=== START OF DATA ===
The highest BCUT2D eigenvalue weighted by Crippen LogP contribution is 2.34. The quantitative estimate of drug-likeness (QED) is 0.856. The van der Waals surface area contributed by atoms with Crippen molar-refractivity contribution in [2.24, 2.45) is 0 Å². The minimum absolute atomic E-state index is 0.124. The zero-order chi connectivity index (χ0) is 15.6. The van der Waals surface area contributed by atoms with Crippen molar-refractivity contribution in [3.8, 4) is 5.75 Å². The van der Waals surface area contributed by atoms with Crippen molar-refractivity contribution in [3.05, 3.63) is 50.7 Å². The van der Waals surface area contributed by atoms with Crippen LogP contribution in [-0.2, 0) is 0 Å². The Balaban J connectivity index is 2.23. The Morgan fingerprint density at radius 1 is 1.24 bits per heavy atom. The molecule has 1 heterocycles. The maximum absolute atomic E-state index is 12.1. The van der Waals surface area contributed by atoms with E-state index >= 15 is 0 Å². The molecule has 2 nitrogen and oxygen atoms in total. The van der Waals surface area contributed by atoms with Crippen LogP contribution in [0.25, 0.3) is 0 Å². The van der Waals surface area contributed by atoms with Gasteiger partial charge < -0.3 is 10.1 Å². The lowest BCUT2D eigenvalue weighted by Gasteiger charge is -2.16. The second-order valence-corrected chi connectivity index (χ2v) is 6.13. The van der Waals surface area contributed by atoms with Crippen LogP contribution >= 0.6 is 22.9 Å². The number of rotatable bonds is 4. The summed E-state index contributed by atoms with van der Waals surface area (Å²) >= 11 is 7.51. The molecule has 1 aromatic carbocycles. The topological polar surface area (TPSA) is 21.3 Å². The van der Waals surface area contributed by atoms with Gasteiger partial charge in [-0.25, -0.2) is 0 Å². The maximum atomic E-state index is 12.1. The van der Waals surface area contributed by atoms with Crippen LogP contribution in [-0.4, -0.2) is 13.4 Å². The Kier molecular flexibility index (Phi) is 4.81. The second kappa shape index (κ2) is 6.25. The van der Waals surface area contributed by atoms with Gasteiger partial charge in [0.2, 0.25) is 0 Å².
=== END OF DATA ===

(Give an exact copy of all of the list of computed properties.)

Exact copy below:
The highest BCUT2D eigenvalue weighted by Crippen LogP contribution is 2.34. The quantitative estimate of drug-likeness (QED) is 0.856. The van der Waals surface area contributed by atoms with Crippen molar-refractivity contribution in [2.24, 2.45) is 0 Å². The minimum absolute atomic E-state index is 0.124. The zero-order chi connectivity index (χ0) is 15.6. The van der Waals surface area contributed by atoms with Crippen molar-refractivity contribution in [3.8, 4) is 5.75 Å². The van der Waals surface area contributed by atoms with Crippen molar-refractivity contribution in [3.05, 3.63) is 50.7 Å². The van der Waals surface area contributed by atoms with Crippen LogP contribution in [-0.2, 0) is 0 Å². The Balaban J connectivity index is 2.23. The Morgan fingerprint density at radius 1 is 1.24 bits per heavy atom. The molecule has 1 heterocycles. The maximum absolute atomic E-state index is 12.1. The van der Waals surface area contributed by atoms with E-state index >= 15 is 0 Å². The molecule has 2 nitrogen and oxygen atoms in total. The van der Waals surface area contributed by atoms with Crippen LogP contribution in [0.25, 0.3) is 0 Å². The van der Waals surface area contributed by atoms with Gasteiger partial charge < -0.3 is 10.1 Å². The lowest BCUT2D eigenvalue weighted by Gasteiger charge is -2.16. The second-order valence-corrected chi connectivity index (χ2v) is 6.13. The van der Waals surface area contributed by atoms with Crippen LogP contribution >= 0.6 is 22.9 Å². The number of rotatable bonds is 4. The summed E-state index contributed by atoms with van der Waals surface area (Å²) >= 11 is 7.51. The molecule has 1 aromatic carbocycles. The topological polar surface area (TPSA) is 21.3 Å². The van der Waals surface area contributed by atoms with Gasteiger partial charge in [-0.25, -0.2) is 0 Å². The maximum atomic E-state index is 12.1. The van der Waals surface area contributed by atoms with Crippen LogP contribution in [-0.4, -0.2) is 13.4 Å². The Kier molecular flexibility index (Phi) is 4.81. The second kappa shape index (κ2) is 6.25. The van der Waals surface area contributed by atoms with Gasteiger partial charge in [0.2, 0.25) is 0 Å².